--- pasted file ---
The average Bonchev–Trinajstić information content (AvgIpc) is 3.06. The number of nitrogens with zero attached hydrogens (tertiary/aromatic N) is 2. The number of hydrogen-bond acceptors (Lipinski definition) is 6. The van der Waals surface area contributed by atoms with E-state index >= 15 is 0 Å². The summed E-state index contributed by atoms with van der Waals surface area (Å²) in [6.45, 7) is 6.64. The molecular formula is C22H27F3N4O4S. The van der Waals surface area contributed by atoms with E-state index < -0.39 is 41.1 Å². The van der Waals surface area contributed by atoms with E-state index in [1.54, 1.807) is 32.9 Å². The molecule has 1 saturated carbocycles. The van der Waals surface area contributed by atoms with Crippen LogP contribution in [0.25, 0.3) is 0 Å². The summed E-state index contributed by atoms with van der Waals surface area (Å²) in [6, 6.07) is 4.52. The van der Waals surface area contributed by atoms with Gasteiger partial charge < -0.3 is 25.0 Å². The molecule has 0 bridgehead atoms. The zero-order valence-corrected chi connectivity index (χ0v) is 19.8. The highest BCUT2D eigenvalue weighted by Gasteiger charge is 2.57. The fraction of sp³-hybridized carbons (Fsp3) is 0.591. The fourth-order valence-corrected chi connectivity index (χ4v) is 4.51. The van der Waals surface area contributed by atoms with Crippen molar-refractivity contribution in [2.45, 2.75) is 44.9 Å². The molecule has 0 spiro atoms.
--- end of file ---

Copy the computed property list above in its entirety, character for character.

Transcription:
The average Bonchev–Trinajstić information content (AvgIpc) is 3.06. The number of nitrogens with zero attached hydrogens (tertiary/aromatic N) is 2. The number of hydrogen-bond acceptors (Lipinski definition) is 6. The van der Waals surface area contributed by atoms with E-state index >= 15 is 0 Å². The summed E-state index contributed by atoms with van der Waals surface area (Å²) in [6.45, 7) is 6.64. The molecular formula is C22H27F3N4O4S. The van der Waals surface area contributed by atoms with E-state index < -0.39 is 41.1 Å². The van der Waals surface area contributed by atoms with E-state index in [1.54, 1.807) is 32.9 Å². The molecule has 1 saturated carbocycles. The van der Waals surface area contributed by atoms with Crippen LogP contribution in [0.25, 0.3) is 0 Å². The summed E-state index contributed by atoms with van der Waals surface area (Å²) in [6, 6.07) is 4.52. The van der Waals surface area contributed by atoms with Gasteiger partial charge < -0.3 is 25.0 Å². The molecule has 0 bridgehead atoms. The zero-order valence-corrected chi connectivity index (χ0v) is 19.8. The highest BCUT2D eigenvalue weighted by Gasteiger charge is 2.57. The fraction of sp³-hybridized carbons (Fsp3) is 0.591. The fourth-order valence-corrected chi connectivity index (χ4v) is 4.51. The van der Waals surface area contributed by atoms with Crippen molar-refractivity contribution in [2.45, 2.75) is 44.9 Å². The molecule has 0 spiro atoms.